Thursday, May 8, 2008

Let's Take a Walk

**NOTE: I moved this blog written back in April, so that it would be next to Emily's Guest Blog, as the two make more sense read together.

With weather finally warmer here where I live, I feel a strong desire to get outside. I hear that kids feel the same from all my families. Back in November, after reading a very cool blog about Hiking with Children, I thought that I should create some games to do while out walking with children who have ASD, but it was November and I set the idea aside. But this morning I brainstormed some outside ideas with Emily, who works/plays with one of my clients. Here is the plan we made together for a child who uses a Speech Generating Device. We planned what is essentially a Route Game with a Visual Schedule. If you decide to do this with your child, you might want to create some other Route Games first, so you child understands the idea of going to a spot and then doing a particular activity. Walking in a somewhat rural area, gravel roads and houses spaced far apart, we tried to think of some activities that Emily could offer to her young friend before they left the house. The goal is to make a visual schedule together before each walk and then do the activities in the order depicted. On the Speech Generating Device, she put pictures to represent the options, so that her young friend can communicate three or four activities to do on any particular walk. She will take pictures with a digital camera to represent each of the following activities:

  1. Get a leaf (picking leaves off of plants is a favorite activity)
  2. Look at Fig sign (the road sign for their street and interesting because of the letters)
  3. Draw in dirt (using a stick to draw a face)
  4. Get 3 rocks (he likes to pick up and throw rocks and is learning numbers)
  5. Run (they hold hands and Emily says Not Yet, Not Yet, Go!--varying wait time
  6. Rocks in water (they throw rocks in the water filled ditches)
  7. Climb tree
  8. Spin (Emily picks him up and spins around)
  9. Go in house and eat chips (going back in the house without a good plan is a struggle)
Emily might go on three different walks a day, each time coming back to each chips in the house. Only choosing three or four will help her friend understand that he is choosing what to do before they go outside. Over time, they may be able to make longer activity schedules but for now it is better to take more walks and plan each walk together.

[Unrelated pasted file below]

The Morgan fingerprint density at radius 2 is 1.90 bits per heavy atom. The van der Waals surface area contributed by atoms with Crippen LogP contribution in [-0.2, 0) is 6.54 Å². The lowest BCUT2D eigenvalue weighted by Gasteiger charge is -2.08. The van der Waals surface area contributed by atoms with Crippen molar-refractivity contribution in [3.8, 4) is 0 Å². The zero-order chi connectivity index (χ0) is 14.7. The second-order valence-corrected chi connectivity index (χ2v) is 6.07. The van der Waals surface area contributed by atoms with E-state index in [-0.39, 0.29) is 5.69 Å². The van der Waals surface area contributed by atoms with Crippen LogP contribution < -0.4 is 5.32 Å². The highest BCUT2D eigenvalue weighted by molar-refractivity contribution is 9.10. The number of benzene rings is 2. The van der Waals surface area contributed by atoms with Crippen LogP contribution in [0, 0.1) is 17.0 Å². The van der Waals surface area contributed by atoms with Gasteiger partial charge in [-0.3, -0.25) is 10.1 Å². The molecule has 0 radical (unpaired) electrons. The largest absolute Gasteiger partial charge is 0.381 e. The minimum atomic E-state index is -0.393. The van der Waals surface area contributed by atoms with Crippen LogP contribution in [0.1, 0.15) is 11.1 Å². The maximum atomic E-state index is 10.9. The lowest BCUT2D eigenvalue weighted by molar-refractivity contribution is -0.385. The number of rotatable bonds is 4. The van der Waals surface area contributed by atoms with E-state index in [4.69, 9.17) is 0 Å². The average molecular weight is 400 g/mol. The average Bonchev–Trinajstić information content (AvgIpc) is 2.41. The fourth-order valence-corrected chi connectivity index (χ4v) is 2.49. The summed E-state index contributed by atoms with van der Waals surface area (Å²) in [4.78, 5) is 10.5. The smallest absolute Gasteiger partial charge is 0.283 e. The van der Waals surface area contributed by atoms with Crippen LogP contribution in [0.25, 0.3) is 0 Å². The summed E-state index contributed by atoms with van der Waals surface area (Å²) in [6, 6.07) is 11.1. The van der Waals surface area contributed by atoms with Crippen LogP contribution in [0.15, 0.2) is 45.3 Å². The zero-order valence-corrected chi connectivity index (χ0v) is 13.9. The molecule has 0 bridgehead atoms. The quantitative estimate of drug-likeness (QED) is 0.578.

Emily will print out pictures for the Speech Generating Device and have the same pictures printed up, laminated and ready to put in list form on a visual schedule. Although she will use pictures as well as words, her list might look like this for one walk:

  1. Draw in dirt
  2. Throw rocks in water
  3. Get a leaf
  4. Go in house and eat chips
The next walk might look like this:

  1. Run
  2. Climb tree
  3. Spin
  4. Go in house and eat chips
Her young friend will be encouraged to tell her with his Speech Generating Device, what he wants to do on each walk. As they complete each activity, she will remove the picture from the list and point out the next item on the list.

Why go to all this trouble? Here are two of the many reasons that it will be worth the effort: 1) Children who are non-verbal often live in a kind of perpetual now. They want to do the next thing that captures their attention. It is harder to make a plan and complete the plan without the tool of words. We are substituting pictures for this little guy but encouraging him to learn to think about and carry out a plan. 2) Children with ASD have trouble initiating activities on their own and unfortunately, too much therapy for these kids is organized in such a way that the child is told, moment-by-moment, the next thing to do. Not wanting children involved for long periods of time in repetitive activities that do not contribute to learning and are not social in nature, it is understandable that we would just take over the job of deciding what these children should do. Initiating is hard for children with ASD and they quickly get stuck in patterns. Children need a structure for learning to make choices and learning to vary their choices. In this waking game, Emily may need to encourage variation, perhaps saying Choose a different game, not throw rocks in water again!

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